In November 1998, William G. Edwards and Dr. Michael Keller visited Brazil to coordinate USAID and FS programs for the current year. Meetings were held with Paulo Fontes and Adalberto Fihlo of IBAMA to discuss the latest draft of the implementation accord for forest management between the Forest Service and IBAMA and present the proposed work plan for 1999. We reached conceptual agreement on an implementation accord for signature by the Chief of the Forest Service and the President of IBAMA.

The Forest Service participated in the USAID Coordination meeting in Pirinopolis and met with our cooperators as well as other active organizations in Brazil including TFF. As closure to this meeting, the group made a field visit to Belem and Santarem where FS and LBA activities were showcased.

Discussions were initiated with Steve Cox & Laurenz Pinder of the Nature Conservancy regarding potential opportunities for collaboration in the Pantanal. Conversations were also held with Keith Alger from Bahia and Bob Bushbacker of WWF.

Post-Harvest Silviculture Study

The first measurements were taken on the FFT post-harvest silvicultural treatments at the low impact logging sites near Belem. This activity integrates on-site demonstration and training to test the efficacy and costs of 4 post-harvest silvicultural treatments as well as training foresters and practitioners in their design and application. The 4 methods include treatments to favor the next harvest trees, thinning to favor the 3rd harvest trees, vine cutting to favor 2nd and 3rd harvest trees and cleaning and planting of high value species. Results are encouraging. Evaluation will continue for three years.

Publications

Holmes, Thomas P., G. M. Blate, J. C. Zweede, R. Pereira Jr., P. Barreto, F. Boltz and R. Bausch. 1999. Financial costs and benefits of reduced-impact logging relative to conventional logging in the Eastern Amazon. Final Report.

Boltz, F. 1999. Bioeconomic returns under uncertainty for reduced-impact and conventional logging systems in the Brazilian Amazon. School of Forest Resources and Conservation, University of Florida. Master of Science Thesis.

Pattanayak, S. and E. Sills. 1999. Do tropical forests provide natural insurance? The case of small farmers in the Brazilian Amazon. Working Paper #23, The Duke - University of North Carolina Program in Latin American Studies. Durham, NC.
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Staffing


USDA Forest Service, Southern Research Station

Dr. Thomas P. Holmes, Research Forester. Dr. Holmes is the leader of the economic assessment of the costs and benefits of Low-Impact Logging versus Conventional Logging in the Brazilian Amazon.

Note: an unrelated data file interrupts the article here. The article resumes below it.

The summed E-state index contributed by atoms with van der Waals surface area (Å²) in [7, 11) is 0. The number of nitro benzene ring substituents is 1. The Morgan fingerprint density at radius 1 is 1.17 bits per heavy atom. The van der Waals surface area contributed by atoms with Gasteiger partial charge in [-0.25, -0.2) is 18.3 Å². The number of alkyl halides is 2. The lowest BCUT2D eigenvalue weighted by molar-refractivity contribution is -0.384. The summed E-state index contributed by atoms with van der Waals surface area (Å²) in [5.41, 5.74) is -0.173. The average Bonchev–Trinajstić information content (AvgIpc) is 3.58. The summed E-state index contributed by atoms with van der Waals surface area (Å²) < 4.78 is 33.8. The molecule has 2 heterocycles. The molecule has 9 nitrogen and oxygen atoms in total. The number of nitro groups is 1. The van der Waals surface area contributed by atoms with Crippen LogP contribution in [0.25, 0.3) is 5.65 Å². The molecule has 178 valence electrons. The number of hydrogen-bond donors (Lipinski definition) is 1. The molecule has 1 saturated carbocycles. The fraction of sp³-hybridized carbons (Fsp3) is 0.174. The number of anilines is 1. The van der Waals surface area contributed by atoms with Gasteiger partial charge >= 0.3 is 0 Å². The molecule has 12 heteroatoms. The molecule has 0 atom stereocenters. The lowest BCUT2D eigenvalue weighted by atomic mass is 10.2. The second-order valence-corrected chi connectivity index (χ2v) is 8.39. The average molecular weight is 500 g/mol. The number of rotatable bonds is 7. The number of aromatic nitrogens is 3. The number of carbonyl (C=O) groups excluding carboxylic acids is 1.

Tropical Forest Foundation

Johan Zweede - Forester, provides leadership and expertise in low-impact logging demonstration and training elements of the component.
Geoffrey Blate
Others

IMAZON

Paulo Barreto is collaborating in the economic analysis.

University of Florida

Dr. Doug Carter
Frederick Boltz.

International Institute of Tropical Forestry

William G. Edwards - Assistant Director provides overall leadership in the forest management component particularly capacity building.
Dr. Michael Keller - Research Scientist, provides leadership and coordination for the involvement of numerous scientific institutions working on the FLONA Tapajos and the LBA Ecology Module.
Dr. Joseph Wunderle - Research Scientist, provides expertise and leadership in the avifauna component of the Tapajos Project.
Dr. Frank Wadsworth - Research Silviculturalist provides silvicultural leadership and expertise in low impact logging.
Dr. Whendee Silver - also of the University of California Berkeley, provides expertise and leadership related to soil nutrients and below ground processes.

FFT

Johan Zweede - Forester, provides leadership and expertise in low impact logging demonstration and training elements of the component.

Other

Jason Neff - provides expertise to describe behavior of organic matter at the FLONA Tapajos.
Alan Townsend and Greg Asner (University of Colorado) and Mercedes Bustamente (University of Brasilia) provide expertise in the analysis of satellite imagery and soil and vegetation samples from the vicinity of the FLONA Tapajos.


1.

1 Bossert, J. E., J. M. Reisner, R. R. Linn, J. L. Winterkamp, R. Schaub, and P. J. Riggan. 1999. Validation of coupled atmosphere-fire behavior models. 3rd International Conference on Forest and Fire Research & 14th Conference on Fire and Forest Meteorology, Luso (Coimbra) Portugal, November 16-20, 1998.

2.

2 Riggan, P. J. and J. W. Hoffman. 1999. Field applications of a multi-spectral, thermal imaging radiometer. Proceedings of the IEEE Aerospace Conference, Aspen, Colorado, paper no. 168.

 

 

For further information, contact:
Dr. David Sandberg, Team Leader
3200 SW Jefferson Way, Corvallis, Oregon 97331 USA
(541)750-7265; (541)758-7760 fax

dsandberg@fs.fed.us